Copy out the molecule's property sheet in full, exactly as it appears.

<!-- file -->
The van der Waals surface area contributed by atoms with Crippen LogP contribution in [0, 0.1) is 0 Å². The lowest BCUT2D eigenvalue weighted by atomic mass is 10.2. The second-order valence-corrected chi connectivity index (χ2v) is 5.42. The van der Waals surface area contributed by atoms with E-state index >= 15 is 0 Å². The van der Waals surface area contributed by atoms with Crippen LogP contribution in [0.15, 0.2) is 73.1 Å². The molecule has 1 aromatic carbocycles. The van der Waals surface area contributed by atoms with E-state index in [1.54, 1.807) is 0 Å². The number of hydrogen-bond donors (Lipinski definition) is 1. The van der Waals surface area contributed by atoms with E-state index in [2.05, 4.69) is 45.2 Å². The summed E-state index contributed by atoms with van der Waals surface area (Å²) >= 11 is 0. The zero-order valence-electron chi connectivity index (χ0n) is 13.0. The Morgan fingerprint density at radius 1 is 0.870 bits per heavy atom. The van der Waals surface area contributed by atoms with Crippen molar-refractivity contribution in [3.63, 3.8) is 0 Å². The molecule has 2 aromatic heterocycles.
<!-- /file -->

The van der Waals surface area contributed by atoms with Crippen LogP contribution in [0, 0.1) is 0 Å². The lowest BCUT2D eigenvalue weighted by atomic mass is 10.2. The second-order valence-corrected chi connectivity index (χ2v) is 5.42. The van der Waals surface area contributed by atoms with E-state index >= 15 is 0 Å². The van der Waals surface area contributed by atoms with Crippen LogP contribution in [0.15, 0.2) is 73.1 Å². The molecule has 1 aromatic carbocycles. The van der Waals surface area contributed by atoms with E-state index in [1.54, 1.807) is 0 Å². The number of hydrogen-bond donors (Lipinski definition) is 1. The van der Waals surface area contributed by atoms with E-state index in [2.05, 4.69) is 45.2 Å². The summed E-state index contributed by atoms with van der Waals surface area (Å²) >= 11 is 0. The zero-order valence-electron chi connectivity index (χ0n) is 13.0. The Morgan fingerprint density at radius 1 is 0.870 bits per heavy atom. The van der Waals surface area contributed by atoms with Crippen molar-refractivity contribution in [3.63, 3.8) is 0 Å². The molecule has 2 aromatic heterocycles.